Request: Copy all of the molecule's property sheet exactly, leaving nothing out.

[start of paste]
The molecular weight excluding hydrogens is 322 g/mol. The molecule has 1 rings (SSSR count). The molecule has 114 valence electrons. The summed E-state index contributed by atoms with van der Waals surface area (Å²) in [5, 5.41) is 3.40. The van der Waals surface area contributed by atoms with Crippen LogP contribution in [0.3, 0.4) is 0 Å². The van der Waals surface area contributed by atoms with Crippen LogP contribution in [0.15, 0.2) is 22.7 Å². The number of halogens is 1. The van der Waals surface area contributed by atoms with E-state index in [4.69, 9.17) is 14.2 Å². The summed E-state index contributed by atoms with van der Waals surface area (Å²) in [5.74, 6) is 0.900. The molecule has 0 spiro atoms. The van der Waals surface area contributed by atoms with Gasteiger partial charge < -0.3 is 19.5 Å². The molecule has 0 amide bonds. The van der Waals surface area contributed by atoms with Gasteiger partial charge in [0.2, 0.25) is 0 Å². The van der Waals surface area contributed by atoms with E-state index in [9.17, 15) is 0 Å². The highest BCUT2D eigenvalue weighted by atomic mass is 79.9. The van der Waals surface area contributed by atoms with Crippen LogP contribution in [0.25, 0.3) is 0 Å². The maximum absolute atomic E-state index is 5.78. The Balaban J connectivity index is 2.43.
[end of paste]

The molecular weight excluding hydrogens is 322 g/mol. The molecule has 1 rings (SSSR count). The molecule has 114 valence electrons. The summed E-state index contributed by atoms with van der Waals surface area (Å²) in [5, 5.41) is 3.40. The van der Waals surface area contributed by atoms with Crippen LogP contribution in [0.3, 0.4) is 0 Å². The van der Waals surface area contributed by atoms with Crippen LogP contribution in [0.15, 0.2) is 22.7 Å². The number of halogens is 1. The van der Waals surface area contributed by atoms with E-state index in [4.69, 9.17) is 14.2 Å². The summed E-state index contributed by atoms with van der Waals surface area (Å²) in [5.74, 6) is 0.900. The molecule has 0 spiro atoms. The van der Waals surface area contributed by atoms with Gasteiger partial charge < -0.3 is 19.5 Å². The molecule has 0 amide bonds. The van der Waals surface area contributed by atoms with Gasteiger partial charge in [0.2, 0.25) is 0 Å². The van der Waals surface area contributed by atoms with E-state index in [9.17, 15) is 0 Å². The highest BCUT2D eigenvalue weighted by atomic mass is 79.9. The van der Waals surface area contributed by atoms with Crippen LogP contribution in [0.25, 0.3) is 0 Å². The maximum absolute atomic E-state index is 5.78. The Balaban J connectivity index is 2.43.